There is always something of interest and beautiful to photograph in nature, but it is not always easy. Things might move too fast, or be too dark, which is why I would like to share some of my do's and don'ts.
Have the right distance
When trying to photograph a live animal, it can be a bit tricky. One can try to get close, like here.
But not too close…
Is the object faster than you?
Also, one has to be fast, especially if the animal is running away from you, or even worse: if it is flying away from you.
That is why I always like shooting ducks. They walk about their business, not really bothered by anything you do, and maybe there is even a bit of bread crumbs in it for them, so they actually start running towards you. Now you have to be quick with the zone focus!
Plus, they just look funny.
Combine your favorite things
On the more serious side, sunsets are nice, and the beach is nice; and of course, combining the two should give some nice results.
Vincent Chan doesn’t like constraints. He is passionate about natural and quiet environments. He launched Compose The Story, which provides photography and cinematography services, recently as a means for him and his colleagues to document the beauty of their surroundings. He brings the the Petzval 58 Bokeh Control Lens into the country, and shares glimpses of its beauty in pictures.
Film Photography Day 2015 is fast approaching —do you have the film on hand to document the good times? We’re talking parties, dances, competitions, workshops, raffles, picnics and much, much more! If you don’t have film to last this gigantic 1 day festival of all things analogue, then now is the time to stock up! And even if you do, can you ever really have enough film? Nah, we don’t think so either.
One of the things I like the most about the Minitar-1 Art lens is how sharp the focus can be when you shoot with a small aperture. So if you are one of those that like to shoot at night, get a tripod, add this to a late dark winter afternoon, and you will end up with a bunch of beautiful long exposures. This is what I did on my last trip to Europe.
Really want to bring your film photos to life? We’re now offering totally analogue fine art prints in a host of large sizes and formats! Carefully enlarged from your negatives onto premium photographic paper by lab professionals, each picture is a unique piece of craftsmanship.
Lomo Lubitel 166+ is a match to the classic beauty of black and white photography. Perennial scenes of city life and nature get the right amount of light and dark, thanks to trusty exposure settings. The glass lens, with its sharp vision, helps photographers get tonal and evocative imagery. These photos from all over the community are prime examples.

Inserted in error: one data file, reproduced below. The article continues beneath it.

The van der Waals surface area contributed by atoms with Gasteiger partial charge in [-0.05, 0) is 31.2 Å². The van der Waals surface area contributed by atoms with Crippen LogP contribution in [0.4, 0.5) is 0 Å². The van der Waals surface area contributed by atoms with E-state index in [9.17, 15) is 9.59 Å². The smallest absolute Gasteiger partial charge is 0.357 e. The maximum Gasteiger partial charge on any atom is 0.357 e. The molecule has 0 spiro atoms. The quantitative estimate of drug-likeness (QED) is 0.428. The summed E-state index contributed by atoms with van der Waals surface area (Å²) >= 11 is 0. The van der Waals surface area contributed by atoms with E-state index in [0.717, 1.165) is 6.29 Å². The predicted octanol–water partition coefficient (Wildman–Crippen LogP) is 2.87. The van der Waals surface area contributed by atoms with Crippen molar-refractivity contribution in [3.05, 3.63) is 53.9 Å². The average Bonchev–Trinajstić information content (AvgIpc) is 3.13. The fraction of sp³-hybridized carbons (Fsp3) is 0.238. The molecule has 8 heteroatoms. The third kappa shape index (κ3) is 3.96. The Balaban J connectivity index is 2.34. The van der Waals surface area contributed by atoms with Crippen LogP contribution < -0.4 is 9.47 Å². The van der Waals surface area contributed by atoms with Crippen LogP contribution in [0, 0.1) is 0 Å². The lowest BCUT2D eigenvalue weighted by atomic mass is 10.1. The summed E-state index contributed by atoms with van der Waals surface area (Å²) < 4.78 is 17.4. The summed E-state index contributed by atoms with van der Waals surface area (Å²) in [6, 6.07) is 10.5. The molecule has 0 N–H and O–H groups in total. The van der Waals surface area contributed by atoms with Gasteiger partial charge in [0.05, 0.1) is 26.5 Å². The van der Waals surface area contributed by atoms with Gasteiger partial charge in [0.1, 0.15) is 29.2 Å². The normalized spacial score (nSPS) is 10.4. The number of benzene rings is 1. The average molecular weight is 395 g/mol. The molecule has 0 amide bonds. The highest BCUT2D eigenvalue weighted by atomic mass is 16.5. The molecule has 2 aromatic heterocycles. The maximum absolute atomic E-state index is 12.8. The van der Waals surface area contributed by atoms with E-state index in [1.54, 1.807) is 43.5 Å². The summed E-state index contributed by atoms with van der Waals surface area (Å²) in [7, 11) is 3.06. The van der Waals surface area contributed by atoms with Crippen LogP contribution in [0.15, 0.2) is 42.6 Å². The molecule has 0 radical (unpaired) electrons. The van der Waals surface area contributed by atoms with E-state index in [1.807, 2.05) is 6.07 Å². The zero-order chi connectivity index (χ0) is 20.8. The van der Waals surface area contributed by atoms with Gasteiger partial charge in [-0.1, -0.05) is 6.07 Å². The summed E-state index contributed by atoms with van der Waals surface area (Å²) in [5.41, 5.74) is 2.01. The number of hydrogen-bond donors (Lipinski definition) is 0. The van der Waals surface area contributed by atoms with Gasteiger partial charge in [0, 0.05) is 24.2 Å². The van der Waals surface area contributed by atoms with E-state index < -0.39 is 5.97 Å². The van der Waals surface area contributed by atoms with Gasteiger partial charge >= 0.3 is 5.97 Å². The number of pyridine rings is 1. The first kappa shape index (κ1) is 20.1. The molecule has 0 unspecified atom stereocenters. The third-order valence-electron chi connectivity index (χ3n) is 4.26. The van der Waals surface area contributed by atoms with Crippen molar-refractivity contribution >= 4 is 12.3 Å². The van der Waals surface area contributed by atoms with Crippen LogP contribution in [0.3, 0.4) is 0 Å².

Snow-capped or covered in lush greenery, monumental or of smaller proportions, mountains create the most picturesque natural landscapes. The folks at The Gap Magazine are no stranger to their beauty and will showcase such visual splendor in their next issue. Do you have a scenic photo of mountains? Share your pictures with us and get featured in the December issue of The Gap.
"Is it acceptable to photograph the homeless?" is one of the most hotly-debated topics when it comes to street photography. There are two opposing sides to this: those who believe it is, and those who don't. For those who do, capturing such photographs is mere documentation of the world around us. For those who don't, doing so is a form of exploitation.
One of the great things about the Lomo'Instant Camera is how versatile and creative it is, yet super easy to play with. Want to create beautiful unexpected multiple exposure shots? No problem — hit the MX switch and a ta-da! Your analogue experience instantly has a brand new world of possibilities!
Light Painting is a cool technique that we love to do when we're in the mood for experimenting with photos. It's super easy and fun, and it only requires a dark room, a friend or two to collaborate with, a camera with long exposure mode and a light painting tool to get started. Check out 50 of the most vibrant light painting photos taken by your fellow Lomographers after the cut!
As you may have read in my previous article, I truly fell in love with Lomography when I combined my Fisheye camera with an old Canon AE-1 for magical photographic results. Last summer, I took so many pictures of flowers that it started to become almost boring for me. My waning interest and the coming winter meant that I had to figure out something else to do with my 35mm film.
A true Lomographic gem, the Lomo LC-A+ RL is blessed with good looks and bursting with experimental potential. Get ready to shoot amazing Lomographic photos by experimenting with MX shots, long exposures and a whole range of accessories!
The spying globes on Teufelsberg are the not-so-secret insider tip for Berlin’s urban ruins and interesting freak show architecture. Even if you’re reluctant, one thing's for sure: the “Devil’s Mountain” is just plain awesome. The torn-up globe structures of the former military territory are just waiting to be conquered by lomographers… so what are you waiting for?
Years ago, a young Christopher Logan moved to Milan after obtaining a Photography degree from The Art Institute of Fort Lauderdale. Falling in love with the European aesthetic which would later manifest in his photos, he was commissioned by a number of fashion houses, further developing his craft. He is now based in yet another fashion capital - New York City - and is still immersed in the world of fashion.
What happens when you take one crazy film guy, some new and interesting Lomography film, and see what it can do? Magic is what happens, and that is why you need to try some of these techniques when shooting the LomoChrome Turquoise yourself!